Writings from 2014

Disclaimer: We are sharing a wide range of perspectives and opinions on the history, legacy and lessons of the Green Corn Rebellion, hence, it is important to note that views expressed in content published/linked on this website do not necessarily represent the views of the editors or supporters of this website.

Also we have barely scratched the surface on the wealth of writings on the GCR, so please check back soon for more updates.


  • “Green Corn Rebellion” by I. Marc Carlson from the website Tulsa Race Riots of 1921 (May 28, 2014)

    Excerpt: While the Green Corn rebels were suppressed through accusations of disloyalty and syndicalism, so was the rebellion. That is, few Oklahomans know of it because official narratives of state history do not account for it. It’s hard not to wonder how Oklahoma might be different if this story were publicly acknowledged, or perhaps even heralded, as a collective expression of conscientious objection to unbridled greed and war.XL-Pipeline-PathThe Keystone XL Pipeline construction path, crossing OK Highway 270, outside of Holdenville, OK.

    What might a roadside historical marker say about these rebels, impoverished workers in the Oklahoma countryside, who emboldened each other to take a stand?On the way back to Tenkiller, we took a slightly different route, and came across – quite by accident – the path being cut across Oklahoma for the Keystone XL Pipeline. Certainly the Green Corn Rebels should inspire us all to put a stop to that mess.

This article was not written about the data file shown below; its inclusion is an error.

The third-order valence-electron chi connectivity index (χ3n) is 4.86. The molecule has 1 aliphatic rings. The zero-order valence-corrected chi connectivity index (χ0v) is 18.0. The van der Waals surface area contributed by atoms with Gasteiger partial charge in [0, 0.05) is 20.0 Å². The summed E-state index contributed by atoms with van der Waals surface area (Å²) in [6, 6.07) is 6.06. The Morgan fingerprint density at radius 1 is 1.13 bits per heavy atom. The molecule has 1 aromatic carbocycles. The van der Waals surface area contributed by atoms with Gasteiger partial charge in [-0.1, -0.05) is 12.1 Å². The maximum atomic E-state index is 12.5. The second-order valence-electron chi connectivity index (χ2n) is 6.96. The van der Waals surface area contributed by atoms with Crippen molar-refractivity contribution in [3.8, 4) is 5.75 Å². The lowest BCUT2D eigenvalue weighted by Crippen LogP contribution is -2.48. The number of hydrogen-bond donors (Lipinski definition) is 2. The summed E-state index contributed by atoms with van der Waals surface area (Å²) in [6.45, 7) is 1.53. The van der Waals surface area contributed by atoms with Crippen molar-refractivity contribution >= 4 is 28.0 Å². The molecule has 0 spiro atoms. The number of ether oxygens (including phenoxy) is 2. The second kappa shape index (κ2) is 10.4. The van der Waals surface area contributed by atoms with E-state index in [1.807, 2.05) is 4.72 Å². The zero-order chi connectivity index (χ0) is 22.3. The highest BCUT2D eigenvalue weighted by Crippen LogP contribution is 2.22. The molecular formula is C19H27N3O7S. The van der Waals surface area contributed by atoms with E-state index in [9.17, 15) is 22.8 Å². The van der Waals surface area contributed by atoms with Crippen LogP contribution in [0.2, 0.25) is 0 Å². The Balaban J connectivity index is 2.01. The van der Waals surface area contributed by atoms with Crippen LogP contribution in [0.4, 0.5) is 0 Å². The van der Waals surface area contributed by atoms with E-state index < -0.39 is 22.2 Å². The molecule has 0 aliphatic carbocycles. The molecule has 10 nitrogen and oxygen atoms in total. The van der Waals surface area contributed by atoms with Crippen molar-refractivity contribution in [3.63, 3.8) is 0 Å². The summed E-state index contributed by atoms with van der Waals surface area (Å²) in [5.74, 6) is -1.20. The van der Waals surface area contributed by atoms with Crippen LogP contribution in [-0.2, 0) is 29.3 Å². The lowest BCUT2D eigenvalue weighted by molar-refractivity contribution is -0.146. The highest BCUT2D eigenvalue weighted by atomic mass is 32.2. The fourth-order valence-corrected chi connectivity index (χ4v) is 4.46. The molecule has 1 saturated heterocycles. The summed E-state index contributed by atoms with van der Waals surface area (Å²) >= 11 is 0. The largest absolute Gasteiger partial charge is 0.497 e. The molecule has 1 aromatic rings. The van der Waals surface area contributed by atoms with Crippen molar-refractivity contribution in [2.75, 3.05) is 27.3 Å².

• “The Green Corn Rebellion” from Voices from the Arroyo, Issue 10, June 2014

    Excerpt: When most texts note the Green Corn Rebellion in passing, if indeed they mention it at all, they characterize it in a few sentences. Typical words used to describe the rebels are “confused,” “lived in ignorance,” “naive,” “fools,” “nitwits,” “pathetic” as well as “backward and retiring.” As one writer noted: “The confused Indian and black and white tenant farmers of eastern Oklahoma who took up arms…followed only the dimmest road map of political reality.” Is that true? Among words to describe why, “instigated” is prominent; the specter of the “outside agitator” from other places, such as Kansas, hovers over the explanations. But do men really put themselves in harm’s way solely, or even partially, because of the urging and encouragement of outside agitators?There is another reason why we might remember. The tenant farmers were businessmen (mocked as “Little Capitalists”) who voted for the Socialist party, which received almost twenty percent of the vote statewide in Oklahoma in 1912. Indeed, there were no purer operators in the capitalist system than tenant farmers. They borrowed money, grew and sold a crop on the open market (banks required it be cotton), “settled up” with the banks (also the landlord), then, maybe with what was left, they could buy their own farm. Maybe.8 And of “political reality”? Clearly they had no understanding of the logistics or geography necessary for an armed march on Washington DC. Nonetheless, these tenant farmers were certainly under no illusions that their economic interests were the same as large landowners or of the other corporate interests that controlled the political economy. And that is another reason why we should remember. Why would small businessmen ever believe that their interests are the same as the listings on the Fortune 500. And, why do some wage workers?